That, in a nutshell, was the word from medical detectives who investigated the discovery of what was thought to be a new strain of hepatitis virus.
Using cutting-edge genetic analysis, Charles Chiu and the team under his directorship at the University of California, San Francisco Viral Diagnostics and Discovery Center unmasked the supposed sixth hepatitis virus as merely genetic material from a tiny marine creature.
In June, researchers in the hematology branch of the U.S. National Heart, Lung and Blood Institutes reported they had used what is known as "deep" gene-sequencing to discover a "hybrid DNA virus" in serum specimens from 92 people in China who were suffering from cases of hepatitis that could not be attributed to any of the known hepatitis viruses, strains A, B, C, D or E.
The NHLBI scientists dubbed their discovery parvovirus-like hybrid virus, or PHV.
Working independently from the NHLBI researchers, Chiu and his team were able to detect the supposed PHV genetic fingerprint in serum samples from a different set of patients with hepatitis not associated with any of the five know viruses.
That, however, is not where the story ends.
"At first we thought this was a genuine hepatitis virus, but later we found it in data sets from patients with many other diseases and even from animals," said Chiu, a professor of laboratory medicine at UCSF.
The UCSF team made this discovery after they applied a series of what has been dubbed "next-generation" DNA sequencing analysis on the supposed PHV genetic material and then compared the results with known viral genetic material sequences found in database catalogs.
What they concluded was that PHV was actually a virus known to be present in diatoms that are found off the coast of California and Oregon and, as far as anyone knows, nowhere else on Earth.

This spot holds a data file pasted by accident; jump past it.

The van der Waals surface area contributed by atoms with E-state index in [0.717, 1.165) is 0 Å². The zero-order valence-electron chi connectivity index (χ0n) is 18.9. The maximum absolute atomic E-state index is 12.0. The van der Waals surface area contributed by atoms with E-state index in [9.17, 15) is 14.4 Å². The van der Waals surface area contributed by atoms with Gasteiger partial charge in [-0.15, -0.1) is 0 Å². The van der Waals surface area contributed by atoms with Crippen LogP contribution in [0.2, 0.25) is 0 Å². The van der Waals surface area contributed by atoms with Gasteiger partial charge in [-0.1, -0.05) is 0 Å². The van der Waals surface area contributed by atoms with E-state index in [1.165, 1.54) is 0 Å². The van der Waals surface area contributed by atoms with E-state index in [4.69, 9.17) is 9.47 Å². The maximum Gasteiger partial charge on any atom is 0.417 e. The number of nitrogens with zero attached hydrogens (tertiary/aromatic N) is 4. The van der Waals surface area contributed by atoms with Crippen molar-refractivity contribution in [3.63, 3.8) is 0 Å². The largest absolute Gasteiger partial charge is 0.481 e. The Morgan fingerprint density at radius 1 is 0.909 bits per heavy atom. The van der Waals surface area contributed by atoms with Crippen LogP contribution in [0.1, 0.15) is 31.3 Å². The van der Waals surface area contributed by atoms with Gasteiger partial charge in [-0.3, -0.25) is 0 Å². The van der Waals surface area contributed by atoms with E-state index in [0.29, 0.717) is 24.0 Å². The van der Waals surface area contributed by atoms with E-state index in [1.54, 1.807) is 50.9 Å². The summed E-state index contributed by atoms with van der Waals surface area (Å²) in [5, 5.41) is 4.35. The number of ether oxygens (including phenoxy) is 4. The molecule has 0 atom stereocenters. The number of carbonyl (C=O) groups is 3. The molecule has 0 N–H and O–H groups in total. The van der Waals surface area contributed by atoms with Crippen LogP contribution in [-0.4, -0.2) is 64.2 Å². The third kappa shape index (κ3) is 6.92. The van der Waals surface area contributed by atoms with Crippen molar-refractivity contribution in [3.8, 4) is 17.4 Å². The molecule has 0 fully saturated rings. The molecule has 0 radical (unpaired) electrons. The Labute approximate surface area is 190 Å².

Diatoms are tiny, often single-celled, algae that are chlorophyll-containing plankton. The cell walls of diatoms are made from silica.
Diatoms got into the act because researchers isolate the genetic material for sequencing by spinning serum samples at high speed in centrifuges. The samples are centrifuged inside small glass vessels known as spin columns.
"The silica used in nearly all commercial spin columns is derived from the cell walls of diatoms," Chiu said. "We believe that PHV may be a diatom virus that had inadvertently contaminated the silica-based spin columns during manufacture."
Next-generation sequencing has made such genetic analysis faster and cheaper, but its very power raises the risk of sample contamination of the sort apparently seen in the NHLBI research.
v vThis is not the first time Chiu and other UCSF researchers have uncovered mistaken discoveries related to viruses.
They previously discovered that a virus known as xenotropic murine leukemia virus-related virus discovered in 2006 in tissue from cancerous prostates was not in the tissue samples when they were taken. Actually the XMRV came from lab mice used in creating experimental tissue cell lines.